Departed Coaches Leave Trail Of Dedication

SIDELINES

December 27, 1991|By Pat O'Malley

People have a tendency to look back during the Christmas season and usually the reflections are good ones. At least, a lot of us like to dwell on positive memories.

I find myself thinking of the many wonderful and successful coaches I've come to know. The negative side ofit is that many of them are no longer with us because of death or retirement. The torch is being passed to a new generation of coaches.

The new breed gradually is filling up the ranks, and we might notbe that far away from losing a few more great ones. The years are piling up.

We can only hope that the new generation will be as dedicated. Dedication was what made those we lost so good for kids. They contributed to the end.

I'm talking about late football coaches Al Laramore of Annapolis and Jerry Mears of Meade, retired South River football coach Joe Papetti, late basketball coach Dick Hart of Andoverand the two people who ran the county program so efficiently until they retired this year, Paul Rusko and Jean Boyd.

Rusko and Boyd were the county coordinators of physical education. Showing his genuineconcern for county athletics, Rusko even hung around on several personal services contracts to fill a void long after his announced retirement.

The contributions of Laramore, Mears, Papetti and Hart wereimmeasurable.

Over the years, the success of Anne Arundel County sports can be attributed to one word: continuity. It's been continuedexcellence, from the top down to the coaches.

While Rusko often shirked controversy when maybe he should have taken it on, there is nodenying that he guided a winning ship. The combination of Rusko's running the boys program and Boyd the girls provided the county with a balance that produced a program that needs to be carried on.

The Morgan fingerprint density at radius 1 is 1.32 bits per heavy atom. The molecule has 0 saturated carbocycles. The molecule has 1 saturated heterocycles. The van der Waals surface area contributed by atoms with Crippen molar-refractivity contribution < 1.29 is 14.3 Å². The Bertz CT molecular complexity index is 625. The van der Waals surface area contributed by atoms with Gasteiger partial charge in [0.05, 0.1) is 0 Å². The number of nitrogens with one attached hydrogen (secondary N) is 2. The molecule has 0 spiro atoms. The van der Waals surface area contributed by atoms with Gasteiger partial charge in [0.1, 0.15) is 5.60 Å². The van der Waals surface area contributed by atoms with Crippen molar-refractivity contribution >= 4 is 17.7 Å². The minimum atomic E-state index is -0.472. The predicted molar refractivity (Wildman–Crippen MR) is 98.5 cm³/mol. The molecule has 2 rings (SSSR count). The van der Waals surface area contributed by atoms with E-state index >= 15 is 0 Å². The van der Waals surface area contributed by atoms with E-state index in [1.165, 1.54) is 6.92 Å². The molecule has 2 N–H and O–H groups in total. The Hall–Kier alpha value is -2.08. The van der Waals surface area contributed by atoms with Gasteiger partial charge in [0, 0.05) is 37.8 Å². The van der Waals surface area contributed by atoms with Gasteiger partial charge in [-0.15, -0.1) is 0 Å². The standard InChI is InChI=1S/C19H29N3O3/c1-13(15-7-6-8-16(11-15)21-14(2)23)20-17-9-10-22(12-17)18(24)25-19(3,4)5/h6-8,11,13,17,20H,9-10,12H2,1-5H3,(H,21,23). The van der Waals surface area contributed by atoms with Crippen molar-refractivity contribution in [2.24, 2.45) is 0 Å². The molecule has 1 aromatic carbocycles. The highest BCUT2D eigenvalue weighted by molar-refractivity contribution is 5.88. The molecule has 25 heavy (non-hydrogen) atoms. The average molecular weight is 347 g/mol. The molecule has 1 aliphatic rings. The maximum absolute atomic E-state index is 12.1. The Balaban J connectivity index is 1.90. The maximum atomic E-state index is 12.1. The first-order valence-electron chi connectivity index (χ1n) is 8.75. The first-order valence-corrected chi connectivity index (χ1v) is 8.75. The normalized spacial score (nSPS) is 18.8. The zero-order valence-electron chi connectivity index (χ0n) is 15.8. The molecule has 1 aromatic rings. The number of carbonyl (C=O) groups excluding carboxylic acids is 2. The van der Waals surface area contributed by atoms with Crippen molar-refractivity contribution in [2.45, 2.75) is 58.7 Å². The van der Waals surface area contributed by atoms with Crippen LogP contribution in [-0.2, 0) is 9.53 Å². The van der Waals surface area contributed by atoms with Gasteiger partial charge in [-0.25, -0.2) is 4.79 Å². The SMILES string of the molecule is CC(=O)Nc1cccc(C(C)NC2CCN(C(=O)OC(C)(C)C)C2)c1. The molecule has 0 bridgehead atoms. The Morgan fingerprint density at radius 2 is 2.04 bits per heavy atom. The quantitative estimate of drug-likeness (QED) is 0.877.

They were around for nearly 30 years, and that continuity has helped county sports grow to where they are second to none in Maryland, from coaches to facilities to performance on the field.

It also helped thatRusko and Boyd developed a rapport with county athletic directors who also had a tendency to stay around.

It seems like there always have been athletic directors like Fred Stauffer at Annapolis; Bernie Walter at Arundel; Tim McMullen and brother Kevin at Broadneck; Al Grau at Chesapeake; Terry Bogle at Glen Burnie; Mike Baker at Brooklyn Park and North County; Jim Dillon at Old Mill; George Roberts or Andy Borland at Severna Park; Tom Albright at Southern; Carmine Blades at St. Mary's; and Fred Hewitt at Severn.

The other schools have relatively new athletic directors, but men who also seem to be dedicated:Domenic Pachence at Spalding, Ralph Beachley at Meade and Jim Haluckat South River.

Of course, Rusko had no power over Spalding, Severn and St. Mary's, but here, too, a great rapport was established. All the schools in the county, public and private, always have seemed to work together.

The hiring or continuation of coaches by those atthe top has resulted in an outstanding program. While I can't hit onall the sports here, let me show you some of the major ones.

Let's start with the football coaches to show the kind of dedication I'm talking about. Laramore and Mears both were still coaching at the end. Each spent nearly a quarter of a century coaching high school football, as did the retired Papetti.

Laramore spent all of his time atAnnapolis, while Mears split time at Arundel and Meade. Papetti coached at Glen Burnie and South River.

They shared winning traditionsthat resulted in young men who won off the field.

Of the current crop of county head football coaches, only seven have been around nine years or more: Andy Borland, Severna Park (19); Buck Gardner, Southern (18); Buddy Hepfer, Arundel (15); Dave Rigot, Glen Burnie (13); Dave Summey, Brooklyn Park and South River (13); and Pete Regala, Old Mill, and Bart Rader (nine).

Borland took over for George Roberts in 1973 when Roberts died unexpectedly after the 1972 season. Robertsstarted the football program at Severna Park in 1960, and by 1963 Borland was one of his assistants.

It's an understatement to say that Borland effectively has carried on the Falcon tradition establishedby Roberts.

Roy Brown just completed his third year as head coachat Annapolis after succeeding Laramore, but here again is a continuation. Brown spent nearly a decade as defensive coordinator under Laramore and played for Mears at Arundel.

Hepfer successively carried on the tradition set by Mears at Arundel when Mears moved to Meade.

Mears-Hepfer proteges as former players or assistant coaches are Chuck Markiewicz at North County and Jeff Herrick at Broadneck.

Rigot, who succeeded a legend in Papetti at Glen Burnie, hasn't had the kind of success his predecessor did, but he has helped a lot of athletes get into college.

Summey succeeded Papetti at South River in 1989 and has continued the Seahawks' tradition with all winning seasons-- including this year's 9-2 campaign and spot in the Class 3A playoffs.

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